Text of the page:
April 24, 2018
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Growing old in Maine doesn’t have to mean living in a nursing home

Gabor Degre | BDN
Gabor Degre | BDN
Kara Janes of Castine, a graduate student at the University of Maine, spent 10 days at the Lakewood Continuing Care Center in Waterville in July 2011. Janes — who was healthy — lived the life of a nursing home resident unable to use her right side.


There’s no place like home, especially as you grow older.

Figuring out how best to support the increasing number of retiring baby boomers, so they can remain in their homes and communities as long as they wish, however, is a big question without one clear answer.

Aging has recently been the subject of round table discussions initiated by state legislative leaders; and AARP released a report in September on how to create an “age friendly” Maine. Not only do people simply prefer to stay at home as long as possible, it’s better for their quality of life and health — and less expensive for taxpayers — than long-term care.

Here are some positive local initiatives that could be expanded, replicated or reimagined in other towns:

— In Knox and Waldo counties, the nonprofit SAIL Midcoast — for an annual fee — offers seniors transportation, shopping, electronics help, yard work and personal care. It’s an alternative to assisted living, or living with family, that allows seniors to remain in their homes. It’s part of the Village to Village Network; other “villages” are being developed in Maine.

Friends of Aroostook County provides fresh produce and firewood to seniors in need and individuals with low incomes.

— Saco is developing a long-term strategy for how best to respond to the needs of aging residents. The comprehensive approach is examining transportation for the elderly, how to maintain social activities and how to ensure access to health care. Bowdoinham underwent a planning process that resulted in a senior center that provides lunch and social activities — and a van to pick up residents to bring them to the center.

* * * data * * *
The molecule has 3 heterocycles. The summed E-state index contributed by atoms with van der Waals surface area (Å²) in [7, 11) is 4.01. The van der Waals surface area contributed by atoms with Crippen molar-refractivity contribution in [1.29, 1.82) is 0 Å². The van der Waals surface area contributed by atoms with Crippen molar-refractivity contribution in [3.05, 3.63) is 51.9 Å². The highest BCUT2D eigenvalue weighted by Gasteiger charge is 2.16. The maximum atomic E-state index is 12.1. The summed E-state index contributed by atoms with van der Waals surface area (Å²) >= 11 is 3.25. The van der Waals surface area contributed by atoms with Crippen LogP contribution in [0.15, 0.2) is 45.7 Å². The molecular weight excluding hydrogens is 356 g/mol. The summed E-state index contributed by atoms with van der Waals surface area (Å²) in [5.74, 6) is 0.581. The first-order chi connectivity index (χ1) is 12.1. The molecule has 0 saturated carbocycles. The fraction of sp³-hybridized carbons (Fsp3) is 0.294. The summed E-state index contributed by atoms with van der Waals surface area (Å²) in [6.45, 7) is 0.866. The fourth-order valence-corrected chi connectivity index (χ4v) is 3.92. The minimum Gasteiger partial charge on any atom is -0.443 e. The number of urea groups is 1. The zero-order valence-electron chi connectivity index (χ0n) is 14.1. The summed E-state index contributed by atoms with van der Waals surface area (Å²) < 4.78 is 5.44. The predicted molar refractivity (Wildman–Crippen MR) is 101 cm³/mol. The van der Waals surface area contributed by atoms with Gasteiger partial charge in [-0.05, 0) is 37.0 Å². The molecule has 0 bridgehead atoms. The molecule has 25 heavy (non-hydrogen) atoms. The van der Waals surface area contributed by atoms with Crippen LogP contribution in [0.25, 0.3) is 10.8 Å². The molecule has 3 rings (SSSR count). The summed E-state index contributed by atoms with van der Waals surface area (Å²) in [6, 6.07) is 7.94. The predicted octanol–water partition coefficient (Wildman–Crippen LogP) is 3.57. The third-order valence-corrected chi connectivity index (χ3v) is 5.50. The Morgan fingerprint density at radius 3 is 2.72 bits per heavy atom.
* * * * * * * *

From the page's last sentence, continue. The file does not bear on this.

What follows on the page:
— Bath and several other communities have programs where older adults living independently can call the police department each morning to let someone know they’re safe; if they don’t call, and someone can’t reach them, an officer goes out to check on them.

There are also initiatives in other states that Maine might emulate. Montpelier, Vt., for example, is building on the concept of time banking, only focusing on seniors. The goal is to involve the community at large by exchanging services and time to help elders age in place.

Other states have pursued home share programs, where elderly adults who have extra space in their home rent out part of their home to a tenant who has been screened and can complete chores or pay rent — or a combination of the two. The programs allow the elderly to remain at home and have their household needs met.

The AARP report proposes that Maine have a website that pulls together the work already being done across the state, to be a resource for other municipalities and groups planning how best to create age-friendly places. The idea is to connect Maine’s efforts and drive new ideas.

There is great need for such an approach. Both the country and Maine are seeing their populations grow older, but Maine is aging at a faster pace. By 2030, it’s estimated residents 65 and older will account for more than a quarter — 26 percent — of Maine’s population, and 20 percent nationwide. Meanwhile, Maine’s working-age population — those ages 25-64 — is projected to increase just 1 percent. Nationwide, it’s projected to grow 18.3 percent.

There’s no doubt Maine’s older population offers many benefits to the state. Retirees volunteer. They participate in municipal government. They often care for their grandchildren and great-grandchildren, while parents work.

But any demographic shift of this magnitude will also pose significant challenges.

With few workers and a greater number of seniors, what will happen to Maine’s economy, especially when a robust one is needed to provide services for seniors? Because many older Mainers live in rural areas, how will they get to medical appointments in service centers? How will they stay active and involved?

Obviously municipalities must also focus on how to draw young people, but based on projected population trends it’s also clear they must prepare to become more aging-friendly. There are many examples to follow, and coming up with a broader strategy will require the time of community leaders, legislators and, especially, seniors themselves.

Have feedback? Want to know more? Send us ideas for follow-up stories.

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